How did the Captain of the Carpathia know where to go to rescue the survivors of the Titanic if there wasn't any radar or sonar or GPS?

Technology in 1912 (107 years ago) to say where the Titanic was or how far away the titanic was from the Carpathia

Update:

@ david how did the Captain of the Carpathia identify their location by radio

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  • 10 months ago
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    The Titanic knew where it was (more or less) and told everyone where they believed they actually were. It was normal for ships to navigate by regular readings of location (determine location at a specific time) and then extrapolate the course based on heading and speed and time since last reading of location. Rescue ships headed toward that presumed location and then started to look around the area until they found the ship or survivors. Lights and flares were employed to help the searchers once they were close enough to visually observe such signals. Sometimes it worked very well and other times, not well at all (the calculated locations were way off the true location).

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  • 10 months ago

    The Titanic told them where they were, using normal nautical coordinates.

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  • 10 months ago

    The captain of the Titanic included his calculation of the ship's position in the radio distress call. Based on old fashioned navigational skills using a sextant and chronometer. Good enough to get the Carpathia in the right area to search.

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  • 10 months ago

    The Carpathia and the Titanic captains knew their positions quite well enough ... within a few miles. With radio Morse code, it's a simple matter to broadcast your location. This link gives the messages.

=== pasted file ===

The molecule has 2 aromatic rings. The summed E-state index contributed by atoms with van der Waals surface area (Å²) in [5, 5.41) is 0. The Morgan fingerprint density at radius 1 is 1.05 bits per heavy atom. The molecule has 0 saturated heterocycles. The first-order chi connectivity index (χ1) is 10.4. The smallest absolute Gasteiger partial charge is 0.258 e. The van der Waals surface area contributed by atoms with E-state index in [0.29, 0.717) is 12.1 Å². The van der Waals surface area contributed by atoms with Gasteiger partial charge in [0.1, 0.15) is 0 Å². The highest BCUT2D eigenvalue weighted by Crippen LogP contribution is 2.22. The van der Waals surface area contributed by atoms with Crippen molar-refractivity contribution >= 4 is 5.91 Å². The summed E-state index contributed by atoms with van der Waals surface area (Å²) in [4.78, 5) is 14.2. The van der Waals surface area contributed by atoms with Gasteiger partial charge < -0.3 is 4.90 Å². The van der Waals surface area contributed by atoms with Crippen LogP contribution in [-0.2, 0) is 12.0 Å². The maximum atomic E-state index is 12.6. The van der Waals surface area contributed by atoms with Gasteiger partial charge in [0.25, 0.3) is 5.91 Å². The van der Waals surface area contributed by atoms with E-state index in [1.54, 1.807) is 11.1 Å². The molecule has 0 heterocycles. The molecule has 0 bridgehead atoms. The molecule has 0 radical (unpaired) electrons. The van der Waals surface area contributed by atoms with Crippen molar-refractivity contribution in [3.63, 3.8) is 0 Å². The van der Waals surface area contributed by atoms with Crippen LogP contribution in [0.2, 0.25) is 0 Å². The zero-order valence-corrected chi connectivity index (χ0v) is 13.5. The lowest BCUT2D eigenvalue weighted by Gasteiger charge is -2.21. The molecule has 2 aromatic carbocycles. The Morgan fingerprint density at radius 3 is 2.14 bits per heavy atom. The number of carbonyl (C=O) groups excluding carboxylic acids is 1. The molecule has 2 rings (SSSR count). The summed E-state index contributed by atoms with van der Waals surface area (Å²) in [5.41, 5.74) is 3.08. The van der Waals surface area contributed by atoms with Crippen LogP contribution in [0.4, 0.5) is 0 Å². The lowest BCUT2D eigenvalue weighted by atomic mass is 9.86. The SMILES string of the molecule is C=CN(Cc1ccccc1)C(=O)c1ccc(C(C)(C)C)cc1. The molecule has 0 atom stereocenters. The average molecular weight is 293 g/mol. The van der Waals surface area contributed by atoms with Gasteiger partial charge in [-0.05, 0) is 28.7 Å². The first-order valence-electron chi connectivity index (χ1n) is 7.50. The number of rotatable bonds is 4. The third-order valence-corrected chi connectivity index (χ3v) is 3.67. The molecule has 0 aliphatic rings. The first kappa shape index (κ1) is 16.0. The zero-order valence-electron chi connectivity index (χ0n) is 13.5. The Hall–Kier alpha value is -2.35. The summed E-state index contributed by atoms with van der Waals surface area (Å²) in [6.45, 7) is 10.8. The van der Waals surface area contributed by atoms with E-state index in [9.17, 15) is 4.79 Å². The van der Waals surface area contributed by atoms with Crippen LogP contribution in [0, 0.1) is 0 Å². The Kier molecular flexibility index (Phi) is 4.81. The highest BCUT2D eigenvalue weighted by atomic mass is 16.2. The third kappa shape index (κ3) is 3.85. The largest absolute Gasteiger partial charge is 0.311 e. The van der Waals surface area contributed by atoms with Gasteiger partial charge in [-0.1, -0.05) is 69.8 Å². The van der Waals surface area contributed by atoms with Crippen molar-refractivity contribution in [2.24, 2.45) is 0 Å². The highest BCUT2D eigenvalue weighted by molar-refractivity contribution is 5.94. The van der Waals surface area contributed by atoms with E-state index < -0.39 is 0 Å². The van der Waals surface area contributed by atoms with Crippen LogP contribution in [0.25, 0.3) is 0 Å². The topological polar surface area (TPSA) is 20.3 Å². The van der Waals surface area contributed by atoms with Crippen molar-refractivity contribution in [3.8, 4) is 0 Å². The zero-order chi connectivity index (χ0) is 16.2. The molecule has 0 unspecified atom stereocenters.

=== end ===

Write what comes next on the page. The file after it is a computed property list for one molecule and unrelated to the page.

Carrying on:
As for how they knew their positions: sextant several times a day, plus dead-reckoning by known bearing and speed. The ship navigator and his helpers could give the location every minute, accurate to a few nautical miles. The ship cruised at about 0.38 miles per minute, and I bet they knew the speed within 5% or better. If the last sextant reading was at twilight, then the position error would have been about 8 nautical miles. (Maybe up to 15 miles error, if the navigator was really far off in estimating the ocean currents.)

    The crew of the Titanic sent off flares, which could be seen for 30 miles or more. But they were white, not the distress red.

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  • 10 months ago

    They used Morse code . A device was a telegraph . It was sent out using radio signal.

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  • Anonymous
    10 months ago

    Friend back in those days they used an instrument called a sextant here is an actual replica of the one that was used on Titanic 2 plot course and position. You pointed it either the Sun the moon or the stars and you can send a position that is very accurate

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  • 10 months ago

    He heard the radio message. In the old days ships charted their course and daily confirmed location by sextant when the weather permitted. At sea then with radio's in use bearings would be taken with a directional antenna. The position of the ship was plotted by triangulation. Of course there was an error factor. If the ship was just over the horizon flares shot into the sky would be visible.

    It has been decades sense I read the documentaries on the Titanic, but I am sure the charted location was broadcast by radio (Morris code) as part of the SOS signal.

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  • 10 months ago

    Ship navigators were able to estimate their position by tracking their route using compass headings and speeds, starting from a previous known position. When the Sun or stars were visible, they were able to determine their actual longitude and latitude. The ship's chronometer had been invented, which gave them accurate time to use in their navigation calculations. So, after Titanic hit the iceberg, they transmitted their position, as best they knew it.

    As rescue ships approached, they searched the general area. The searchers were aware the location sent might have some amount of inaccuracy. They also were aware survivors may have drifted from the location sent with the distress message.

    They also sent up flares, a visual signal, to help ships find them.

    • Morningfox
      Lv 7
      10 months agoReport

      >> The ship's chronometer had been invented,
      By 1912, there were regular time broadcasts by radio stations on land.

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  • David
    Lv 7
    10 months ago

    Have you heard of radio?

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